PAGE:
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Kali Duffy / for Spectator

When I was in middle school, I went with my mom and my sisters to visit my cousin at USC. She showed us around the sprawling campus and took us to lunch in one of their dining halls. Later that day, we drove down Greek row and parked in the tiny lot behind her sorority. She gave us a tour through the house, and I remember it being beautiful, well-kept, and cozy. It was during that visit that I understood, maybe superficially, the appeal of Greek life.

I saw my cousin go through it and find her lifelong friends. And in the past year, I’ve watched my high school friends, by way of their sororities, find their home at their otherwise intimidatingly large universities. Although I liked to pretend there was something innately unappealing about the Greek system—the opulent displays of wealth by way of Big/Little gifts, the countless cases of sexual assault surrounding fraternities, or the antiquated and gendered rules that sororities have to follow—I couldn’t help but find myself attracted to the Greek community.

However, I’ve always known that my college experience would probably be a little different, considering I’ve wanted to live in New York since I was in fourth grade. Much of my adolescence was spent idealizing this city that everyone I loved knew as the “center of the universe.” When I thought of going to school in New York and dreamed about the life I’d lead once I got here, I thought about independence, expansive intellectualism, and, shamelessly, a community of friends—not unlike the one in the sitcom with the same name.

As I waded through first semester, I dealt with terrible homesickness and loneliness I’d never before experienced. Despite the comfort of having friends and some extended family here, this university and the city in which it resides did not feel like home by the time my first semester had come to an end. When my second semester rolled around, I had decided that I wouldn’t let my painful first semester taint the city into which I had once poured all my naïvely adolescent hopes and dreams. And so I decided, with relative tunnel vision, that recruitment was going to be the way I would find community at this school.

The idea was that I would mirror the experience my cousin had at USC, here in Manhattan. However, after participating in, to be honest, an incredibly limited portion of the recruitment process, I decided Greek life wasn’t for me. The same expectations I had placed on New York City—and the college I attend within it—had been transferred onto the Greek system at Columbia. I’ll admit it was unfair, but I believed that was where I’d find the community I had so desperately sought first semester. However, my experience with this system only left me feeling the way I’d felt just months prior: out of place.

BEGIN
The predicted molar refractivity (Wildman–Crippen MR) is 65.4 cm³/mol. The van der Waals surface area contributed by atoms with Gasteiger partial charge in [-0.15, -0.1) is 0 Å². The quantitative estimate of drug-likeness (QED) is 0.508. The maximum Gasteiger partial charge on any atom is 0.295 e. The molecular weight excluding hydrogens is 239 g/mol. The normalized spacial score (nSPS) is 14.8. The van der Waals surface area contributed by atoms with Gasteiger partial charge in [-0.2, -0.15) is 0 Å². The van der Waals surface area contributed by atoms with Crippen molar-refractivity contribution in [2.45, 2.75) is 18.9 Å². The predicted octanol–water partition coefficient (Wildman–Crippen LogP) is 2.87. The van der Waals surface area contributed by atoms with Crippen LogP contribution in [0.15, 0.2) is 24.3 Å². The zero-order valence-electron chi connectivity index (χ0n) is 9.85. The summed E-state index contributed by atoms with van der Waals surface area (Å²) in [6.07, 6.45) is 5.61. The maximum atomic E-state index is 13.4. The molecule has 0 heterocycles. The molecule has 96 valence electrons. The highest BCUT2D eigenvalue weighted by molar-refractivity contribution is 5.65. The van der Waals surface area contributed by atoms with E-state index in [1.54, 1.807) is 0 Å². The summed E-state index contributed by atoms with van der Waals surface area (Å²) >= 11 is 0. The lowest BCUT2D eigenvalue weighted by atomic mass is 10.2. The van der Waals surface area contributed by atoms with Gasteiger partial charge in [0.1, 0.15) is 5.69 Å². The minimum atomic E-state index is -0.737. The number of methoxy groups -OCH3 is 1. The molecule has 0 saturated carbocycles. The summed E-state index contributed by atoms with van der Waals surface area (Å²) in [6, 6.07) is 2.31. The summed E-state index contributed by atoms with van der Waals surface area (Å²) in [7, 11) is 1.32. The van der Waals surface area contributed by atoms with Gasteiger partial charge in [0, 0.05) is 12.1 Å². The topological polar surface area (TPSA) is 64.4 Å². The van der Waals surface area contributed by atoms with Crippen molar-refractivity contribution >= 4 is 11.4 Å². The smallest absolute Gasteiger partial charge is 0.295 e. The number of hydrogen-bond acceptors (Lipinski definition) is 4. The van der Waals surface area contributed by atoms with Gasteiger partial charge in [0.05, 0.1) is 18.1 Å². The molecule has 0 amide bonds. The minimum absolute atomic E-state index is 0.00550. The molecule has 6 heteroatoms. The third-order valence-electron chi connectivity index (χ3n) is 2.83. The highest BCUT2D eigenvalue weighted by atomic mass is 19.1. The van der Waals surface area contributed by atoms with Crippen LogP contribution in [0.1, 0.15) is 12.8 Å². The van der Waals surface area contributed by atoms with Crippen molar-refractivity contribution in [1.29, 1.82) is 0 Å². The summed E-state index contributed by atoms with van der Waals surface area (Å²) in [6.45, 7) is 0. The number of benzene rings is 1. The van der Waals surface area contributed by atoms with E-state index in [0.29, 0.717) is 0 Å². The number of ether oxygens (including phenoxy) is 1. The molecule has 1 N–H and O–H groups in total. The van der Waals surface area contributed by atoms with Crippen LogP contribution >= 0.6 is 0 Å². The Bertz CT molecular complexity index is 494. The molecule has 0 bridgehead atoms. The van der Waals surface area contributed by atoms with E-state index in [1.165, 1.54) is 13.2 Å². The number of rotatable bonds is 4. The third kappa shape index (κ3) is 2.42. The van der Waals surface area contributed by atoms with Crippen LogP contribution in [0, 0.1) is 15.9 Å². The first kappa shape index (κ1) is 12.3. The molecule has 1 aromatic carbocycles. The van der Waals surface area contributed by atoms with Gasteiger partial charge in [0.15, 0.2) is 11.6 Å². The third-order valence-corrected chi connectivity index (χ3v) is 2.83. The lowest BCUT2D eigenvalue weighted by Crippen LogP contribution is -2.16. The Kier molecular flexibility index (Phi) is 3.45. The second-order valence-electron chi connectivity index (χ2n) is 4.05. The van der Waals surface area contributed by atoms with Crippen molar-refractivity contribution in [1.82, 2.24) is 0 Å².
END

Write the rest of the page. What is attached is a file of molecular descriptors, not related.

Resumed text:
The evening after I dropped out of recruitment, I went downtown to have dinner with a friend from NYU. She often provides solace when I need to escape MoHi, and she patiently listened to me as I explained all the reasons why recruitment didn’t work out. We grew up next door to each other in Los Angeles and somehow—I think by fate—both found ourselves in college in New York. Therefore, she knows better than most people the reasons why I was drawn to New York and the ways in which I wanted to lead my life once I arrived. After I talked of sitting inside of Faculty House with what felt like a permanent, and eventually painful, smile on my face as I spoke with numerous women from each chapter for no longer than five minutes each, my friend had very nicely pointed out that maybe Greek life wasn’t right for me because it was never what I’d pictured for my college experience to begin with. It had never before been so explicitly clear why I never wanted my four years here to be filled with weekend nights in the sweaty basements of frat houses, or, similarly, why I never wanted my social circle to be contained to Columbia’s 10-block radius.

While the pain of this self-proclaimed failure to find community was still fresh, as I sat across from my friend at a funky Mexican restaurant on the Lower East Side, I couldn’t help but think that everything was going to be all right. While the superficiality of recruitment and the system’s complacency with issues of sexual assault and harassment may have further validated my decision not to participate, ultimately, these weren’t the reasons I dropped out.

My life in this city has been less than perfect, but I’d be lying if I said I wasn’t happy with the life I’m currently leading. I’m lucky that my dad visits frequently because of work; I’m lucky that I have the comfort of family not too far away in Brooklyn and Long Island; and I’m lucky that, despite the lack of a cohesive campus community, I’ve found people and places within this campus that I’ve come to love and trust.

My attempt to mirror the experience of a big, campus-centric school like USC at Barnard was, inevitably, misplaced. While we here in Morningside Heights have the luxury of an actual campus, I’d be hesitant to claim that our school is one with a universally celebrated “campus culture.” And as my first year comes to a close, I’ve finally come to accept that as fact. However, that only means that my ability to create community extends far beyond the gates of this university and bleeds into what every Columbia brochure advertises as “the greatest city in the world.”

The author is a first-year student at Barnard College. She is also an associate editorial page editor for Spectator. If you want to tell her the reasons you went through recruitment in an attempt to change her mind, feel free to drop her a line at en2380@barnard.edu.

To respond to this op-ed, or to submit an op-ed, contact opinion@columbiaspectator.com.

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